by J. J. Jones | 1949 | ISBN-10: 086013041X
This page describes fifth bhumi which is Chapter XI of the English translation of the Mahavastu (“great story”), dating to the 2nd-century BC. This work belongs to the Mahasanghika school of early Buddhism and contains narrative stories of the Buddha’s former lives, such as Apadanas, Jatakas and more..
When this had been said, the venerable Mahā-Kāśyapa asked the venerable Mahā-Kātyāyana, “O son of the Conqueror, what is the state of heart of the Bodhisattvas which links the two bhūmis, as they who do not lapse advance from the fourth bhūmi to the fifth?”
The venerable Mahā-Kātyāyana replied, “They see all existences inflamed by passion, hatred, and folly, and accordingly the state of heart that links the two bhūmis and brings them to the fifth immediately after the fourth is one full of despair and disgust.”
Then the venerable Mahā-Kāśyapa asked the venerable Mahā-Kātyāyana, “Again, (111) O son of the Conqueror, what were the names of the Buddhas worshipped by the Exalted One when he was in his fifth bhūmi? What were their families? How large were the assemblies of their disciples? What radiance was theirs? And how long was the span of their lives?”
The venerable Mahā-Kātyāyana replied in verse:—
There was a noble Conqueror, styled the Śākyan Seer, who had a following of a koṭi of saints. His radiance extended one fathom. He was massive like a mountain crag, gleaming like a mountain of gold. And he was a destroyer of his foes.
At that time the span of life of the Supreme Man was six thousand years. His name was Yaśavrata, and he was beneficent and enlightened.
By family he was a Gotama, and this present Exalted One was then a merchant’s son, who, when he made the Buddha an offering of rice-gruel, made a vow in his presence.
This choicest of beings had a following of a koṭi of saints. At that time the life of Māra’s vanquisher was ten thousand years.
(112)Now there was a universal king, by name Dharaṇīṃdhara, who thus spoke to the Conqueror Sudarśana and his community of disciples. Thus did that wise man speak: “I give (to thee and the Saṅgha) all that is necessary to your comfort.” And then the king made the following vow, saying, “May I become like unto thee.”
“May I be active in leading across men who have entered upon the ocean of old age and death....”
Then there was an Exalted One with a sound root of merit, named Nareśvara, of the Vāsiṣṭha family, whose radiance extended ten yojanas.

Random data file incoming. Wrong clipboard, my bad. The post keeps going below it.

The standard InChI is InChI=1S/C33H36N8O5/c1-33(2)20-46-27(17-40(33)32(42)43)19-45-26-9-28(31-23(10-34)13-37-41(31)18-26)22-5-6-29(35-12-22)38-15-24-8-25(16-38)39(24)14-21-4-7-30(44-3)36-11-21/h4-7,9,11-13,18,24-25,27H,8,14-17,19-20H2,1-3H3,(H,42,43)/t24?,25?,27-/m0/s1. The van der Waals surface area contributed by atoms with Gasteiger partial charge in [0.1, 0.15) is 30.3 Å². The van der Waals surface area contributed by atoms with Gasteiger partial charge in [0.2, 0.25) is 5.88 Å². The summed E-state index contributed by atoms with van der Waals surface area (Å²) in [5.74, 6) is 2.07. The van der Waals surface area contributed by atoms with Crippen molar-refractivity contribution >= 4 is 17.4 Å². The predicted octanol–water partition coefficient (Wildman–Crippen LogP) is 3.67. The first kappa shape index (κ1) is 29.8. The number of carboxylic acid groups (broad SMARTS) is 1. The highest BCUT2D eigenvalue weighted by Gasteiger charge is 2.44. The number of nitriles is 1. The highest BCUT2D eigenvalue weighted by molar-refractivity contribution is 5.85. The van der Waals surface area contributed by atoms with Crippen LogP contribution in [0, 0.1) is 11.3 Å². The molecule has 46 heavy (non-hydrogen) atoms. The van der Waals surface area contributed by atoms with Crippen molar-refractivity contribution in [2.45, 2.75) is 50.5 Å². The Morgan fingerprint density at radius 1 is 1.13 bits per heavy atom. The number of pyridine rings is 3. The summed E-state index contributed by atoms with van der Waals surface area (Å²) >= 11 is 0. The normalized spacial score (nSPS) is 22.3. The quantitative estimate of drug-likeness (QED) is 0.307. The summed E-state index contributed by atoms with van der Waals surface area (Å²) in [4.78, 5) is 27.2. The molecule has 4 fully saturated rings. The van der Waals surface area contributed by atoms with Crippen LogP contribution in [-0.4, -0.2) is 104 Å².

He had a retinue of twelve koṭis of saints, and the span of men’s lives was then nine thousand years.
Now there was a universal king named Aparājita. With devotion in his heart he thus addressed the Daśabala, the lord of men:—
“I give to thee, Lord, these eighty-four monasteries, with their corners bright with the seven precious stones, and adorned with many gems.”
And when he had offered this gift to the lord of men, he made his vow saying, “May I become like unto thee. May I win the Conqueror’s powers.”
Once on a time there was a king’s minister, named Vijaya, and the Conqueror of that time was named Suprabha. (113) The latter belonged to the Kāśyapa family, and his radiance extended ten yojanas.
His community of disciples consisted of ten koṭis of men who had shed their passions. At that time the span of man’s life was twenty-thousand years.
Vijaya greeted and invited the noble Conqueror, the destroyer of existences. The Daśabala accepted, and Vijaya was thrilled with joy.
Vijaya regaled him with the choicest, most excellent, and sweetest of foods, and following this duly made his vow, saying:—
“May I become like unto thee, honoured of the best men, and a benefactor of devas and men. Thus may I become a noble guide, a Daśabala, and a tiger in eloquence.”
Once on a time there was a Buddha, a Tathāgata, named Ratanaparvata. He was a Gotama by family, and his radiance extended ten yojanas.
He had a retinue of thirty koṭis of men whose minds were well-controlled. The span of man’s life was then twenty-thousand years.
Now there was at that time a universal king named Acyuta, who, embracing the Conqueror’s feet, thus addressed the supreme of devas and men:—
“O thou elephant among men, I have eighty-four thousand palaces. (114) These in all their splendour I give to thee and thy community of disciples.”
The king was exultant when he saw (that the Conqueror) was willing to accept, and he made his vow accordingly in the presence of him who bore the marks of excellence, saying:—
“By the merit of this good deed, may I become an unfailingly strenuous performer of good deeds which heap up merit, and a protector of the unprotected
There was a perfect Buddha, named Kanakaparvata, whose mind was unsullied by anything in heaven or earth, and who was honoured by men. His family was named Kauṇḍinya.
His radiance, born of fair deeds, extended six yojanas, and he had a retinue of five koṭis of saints.
Accompanied by his counsellors, and his women wearing their necklaces of pearls, he fell at the lovely feet of the Buddha Kanakaparvata, and implored him saying,
“I have a kingdom full of cities and towns, the four wealthy great continents. Ungrudgingly I give these to thee, O hero, and to thy community of disciples.